False claim: Oprah Winfrey's comments appear to condone child abuse

Social media users have been sharing a video clip of Oprah Winfrey taken out of context and incorrectly headlined to allege she is condoning the sexual abuse of children. This is misleading and false.

Reuters Fact Check. REUTERS/Axel Schmidt

Examples can be seen ( here ) and ( here ) .

Most iterations of this claim link to a YouTube video clip of Winfrey that is low resolution and overlaid with emojis and text.

The original video, from which the clip is taken, is an interview called “Oprah Winfrey Presents: After Neverland” about the documentary “Leaving Neverland” that aired in 2019. In the video, Winfrey is interviewing Wade Robson and James Safechuck, who were subjects of the documentary, and Dan Reed, the director. ( here )

“Leaving Neverland”, in which two adult men say they were befriended by Jackson and were abused by him from the ages of seven and 10 in the early 1990s, was met with a mixture of horror and disbelief by audiences after a two-part airing on U.S. cable channel HBO ( here, here ).

Winfrey’s words have been taken out of context in the short video that is the subject of this check, and the video is misleadingly headlined to suggest she is condoning or promoting sexual abuse. The video singles out a two-minute section out of the original, almost hour-long interview, in which Winfrey talks about the topic of grooming.

The clip has also been edited together, leaving out a dialogue exchange between Winfrey and her guests. The original interview can be viewed on HBO, starting around 31 minutes in. ( )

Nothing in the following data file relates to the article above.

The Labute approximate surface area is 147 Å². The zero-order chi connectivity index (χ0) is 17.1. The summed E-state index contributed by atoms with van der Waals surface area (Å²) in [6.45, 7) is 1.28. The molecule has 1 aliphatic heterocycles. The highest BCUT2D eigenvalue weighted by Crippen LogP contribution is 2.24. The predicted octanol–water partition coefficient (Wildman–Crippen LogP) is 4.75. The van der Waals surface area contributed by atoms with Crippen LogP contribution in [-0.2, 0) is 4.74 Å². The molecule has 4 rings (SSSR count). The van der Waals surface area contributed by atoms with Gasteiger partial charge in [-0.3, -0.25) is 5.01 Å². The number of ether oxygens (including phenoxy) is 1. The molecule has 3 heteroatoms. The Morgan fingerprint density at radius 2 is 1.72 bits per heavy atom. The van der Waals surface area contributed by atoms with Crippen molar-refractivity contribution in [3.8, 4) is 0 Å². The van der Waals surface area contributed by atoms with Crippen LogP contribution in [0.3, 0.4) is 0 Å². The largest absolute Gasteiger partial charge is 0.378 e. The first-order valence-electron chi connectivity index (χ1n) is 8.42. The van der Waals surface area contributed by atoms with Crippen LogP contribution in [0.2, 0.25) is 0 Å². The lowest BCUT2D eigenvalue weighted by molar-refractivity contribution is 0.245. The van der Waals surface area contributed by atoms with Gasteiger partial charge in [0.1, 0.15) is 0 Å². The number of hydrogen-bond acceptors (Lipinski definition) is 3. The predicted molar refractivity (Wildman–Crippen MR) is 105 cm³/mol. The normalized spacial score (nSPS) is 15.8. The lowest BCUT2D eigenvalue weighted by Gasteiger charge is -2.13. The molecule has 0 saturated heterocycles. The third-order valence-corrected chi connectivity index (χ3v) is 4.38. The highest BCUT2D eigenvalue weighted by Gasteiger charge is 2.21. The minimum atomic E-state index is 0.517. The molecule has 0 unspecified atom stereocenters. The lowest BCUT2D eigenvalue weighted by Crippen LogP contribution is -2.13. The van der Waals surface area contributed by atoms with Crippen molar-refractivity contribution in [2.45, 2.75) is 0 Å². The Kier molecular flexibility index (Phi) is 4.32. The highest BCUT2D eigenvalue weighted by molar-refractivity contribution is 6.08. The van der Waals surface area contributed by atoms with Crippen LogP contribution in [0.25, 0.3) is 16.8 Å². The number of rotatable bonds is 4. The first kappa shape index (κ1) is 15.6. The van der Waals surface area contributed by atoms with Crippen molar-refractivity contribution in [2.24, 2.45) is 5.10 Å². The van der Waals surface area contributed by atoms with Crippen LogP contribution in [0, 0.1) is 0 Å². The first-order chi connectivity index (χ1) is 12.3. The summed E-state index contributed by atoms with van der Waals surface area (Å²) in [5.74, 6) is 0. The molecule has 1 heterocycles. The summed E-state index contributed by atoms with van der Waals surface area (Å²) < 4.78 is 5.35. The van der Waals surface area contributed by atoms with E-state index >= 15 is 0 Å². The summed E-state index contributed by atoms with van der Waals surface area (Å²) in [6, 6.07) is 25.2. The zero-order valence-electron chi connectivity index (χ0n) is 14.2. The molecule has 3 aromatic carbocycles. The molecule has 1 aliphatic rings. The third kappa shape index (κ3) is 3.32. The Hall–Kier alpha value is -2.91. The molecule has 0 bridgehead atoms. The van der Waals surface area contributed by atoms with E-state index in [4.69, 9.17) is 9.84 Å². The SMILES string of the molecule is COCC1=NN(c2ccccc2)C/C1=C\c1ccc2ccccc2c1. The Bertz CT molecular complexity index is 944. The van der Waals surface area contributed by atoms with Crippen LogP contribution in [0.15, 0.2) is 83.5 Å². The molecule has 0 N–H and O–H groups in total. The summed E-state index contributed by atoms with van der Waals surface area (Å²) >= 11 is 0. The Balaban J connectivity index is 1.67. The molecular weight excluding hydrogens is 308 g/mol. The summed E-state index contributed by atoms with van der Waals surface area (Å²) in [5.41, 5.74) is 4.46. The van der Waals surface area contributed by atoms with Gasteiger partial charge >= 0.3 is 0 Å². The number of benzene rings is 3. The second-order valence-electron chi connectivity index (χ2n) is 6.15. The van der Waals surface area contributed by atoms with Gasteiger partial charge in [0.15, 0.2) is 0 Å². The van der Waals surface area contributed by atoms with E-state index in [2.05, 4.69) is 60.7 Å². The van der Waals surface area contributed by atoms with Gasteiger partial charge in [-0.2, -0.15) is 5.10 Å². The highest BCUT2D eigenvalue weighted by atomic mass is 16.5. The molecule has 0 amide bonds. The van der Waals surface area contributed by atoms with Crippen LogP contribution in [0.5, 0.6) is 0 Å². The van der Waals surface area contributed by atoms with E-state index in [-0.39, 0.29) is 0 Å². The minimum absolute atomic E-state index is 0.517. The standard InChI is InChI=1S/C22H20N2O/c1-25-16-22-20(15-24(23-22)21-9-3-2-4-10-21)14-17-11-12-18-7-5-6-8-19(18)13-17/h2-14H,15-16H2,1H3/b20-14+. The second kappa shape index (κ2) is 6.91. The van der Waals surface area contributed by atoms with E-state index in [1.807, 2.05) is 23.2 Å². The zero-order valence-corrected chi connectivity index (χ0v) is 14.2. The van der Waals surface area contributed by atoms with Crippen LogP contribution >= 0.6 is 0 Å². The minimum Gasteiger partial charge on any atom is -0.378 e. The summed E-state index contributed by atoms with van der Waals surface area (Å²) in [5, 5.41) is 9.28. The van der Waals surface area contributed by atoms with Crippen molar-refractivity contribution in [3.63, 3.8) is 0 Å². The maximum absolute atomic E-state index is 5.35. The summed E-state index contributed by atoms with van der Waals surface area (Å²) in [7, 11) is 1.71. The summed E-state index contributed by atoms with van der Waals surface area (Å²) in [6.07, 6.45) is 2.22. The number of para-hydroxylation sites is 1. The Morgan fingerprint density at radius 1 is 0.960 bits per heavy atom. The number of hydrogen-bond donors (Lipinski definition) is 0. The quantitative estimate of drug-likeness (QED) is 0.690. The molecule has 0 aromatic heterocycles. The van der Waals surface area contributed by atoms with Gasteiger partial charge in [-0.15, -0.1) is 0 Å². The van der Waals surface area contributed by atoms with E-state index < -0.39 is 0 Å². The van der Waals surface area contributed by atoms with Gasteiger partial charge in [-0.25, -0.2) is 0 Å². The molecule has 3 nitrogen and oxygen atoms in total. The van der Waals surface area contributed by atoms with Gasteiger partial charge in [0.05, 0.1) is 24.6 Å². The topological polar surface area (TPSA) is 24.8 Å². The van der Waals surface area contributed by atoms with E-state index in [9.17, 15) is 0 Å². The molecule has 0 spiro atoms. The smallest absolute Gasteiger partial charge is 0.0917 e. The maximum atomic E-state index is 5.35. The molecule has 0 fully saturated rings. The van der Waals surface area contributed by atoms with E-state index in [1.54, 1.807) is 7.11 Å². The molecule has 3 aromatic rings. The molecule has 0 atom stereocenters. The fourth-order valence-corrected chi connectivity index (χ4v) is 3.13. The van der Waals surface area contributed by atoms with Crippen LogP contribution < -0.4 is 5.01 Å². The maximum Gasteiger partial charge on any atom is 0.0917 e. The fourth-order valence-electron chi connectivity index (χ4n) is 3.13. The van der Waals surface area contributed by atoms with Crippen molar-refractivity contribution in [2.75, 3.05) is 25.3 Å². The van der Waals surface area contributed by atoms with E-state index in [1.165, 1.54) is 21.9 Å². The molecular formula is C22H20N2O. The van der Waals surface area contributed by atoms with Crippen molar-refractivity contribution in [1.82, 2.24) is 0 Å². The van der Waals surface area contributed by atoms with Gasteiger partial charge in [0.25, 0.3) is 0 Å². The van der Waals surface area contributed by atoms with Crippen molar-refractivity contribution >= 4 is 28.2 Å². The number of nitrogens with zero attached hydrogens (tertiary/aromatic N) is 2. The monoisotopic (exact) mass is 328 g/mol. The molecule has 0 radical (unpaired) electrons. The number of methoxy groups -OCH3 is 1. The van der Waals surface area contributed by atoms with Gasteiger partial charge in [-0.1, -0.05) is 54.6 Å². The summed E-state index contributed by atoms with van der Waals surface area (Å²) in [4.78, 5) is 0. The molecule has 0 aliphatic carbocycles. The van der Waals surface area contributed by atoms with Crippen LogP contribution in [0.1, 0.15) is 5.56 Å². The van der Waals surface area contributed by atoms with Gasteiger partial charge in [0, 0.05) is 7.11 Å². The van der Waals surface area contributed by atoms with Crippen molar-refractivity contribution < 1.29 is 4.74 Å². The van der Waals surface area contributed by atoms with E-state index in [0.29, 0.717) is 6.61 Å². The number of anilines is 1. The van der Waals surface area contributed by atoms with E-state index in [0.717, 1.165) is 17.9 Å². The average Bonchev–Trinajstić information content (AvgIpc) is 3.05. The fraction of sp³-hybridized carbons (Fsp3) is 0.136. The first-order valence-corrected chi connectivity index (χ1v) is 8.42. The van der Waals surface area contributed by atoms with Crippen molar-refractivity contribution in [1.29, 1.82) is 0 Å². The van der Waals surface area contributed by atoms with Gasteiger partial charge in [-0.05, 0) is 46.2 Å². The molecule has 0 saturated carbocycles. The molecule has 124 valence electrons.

The title of the short video reads “OPRAH SAYS ‘IT FEELS GOOD TO BE MOLESTED AS A CHILD’ & IF DONE RIGHT THE CHILD SHOULDN’T REMEMBER”. This is false. Oprah does not say this in the original video.

Winfrey talks about how an abuser can be someone that the victim knows personally and loves or admires. By gaining a victim’s trust, she says, the victim might not be aware of the abuse, and that abuse may in some circumstances feel good to the victim in that moment. She goes on to explain that this is “one of the reasons it’s so confusing for children”.

Winfrey, herself a sexual assault survivor, has been open about her own years-long experiences of abuse when she was a child. ( here ). In an interview with PEOPLE in 2018 she said: “It happened to me at 9, and then 10, and then 11, and then 12, 13, 14. You don’t have the language to begin to explain what’s happening to you. That’s why you feel you’re not going to be believed. And if the abuser, the molester, is any good, they will make you feel that you are complicit, that you were part of it. That’s what keeps you from telling.”

She told the story for the first time in 1989 on the Oprah Winfrey Show ( here ).


False. This video has been edited, taken out of context and given a misleading headline. In the HBO interview from which the clips were taken, Oprah Winfrey was not condoning child sexual abuse but discussing grooming and dynamics that can arise in situations of abuse.

This article was produced by the Reuters Fact Check team. Read more about our work to fact-check social media posts here .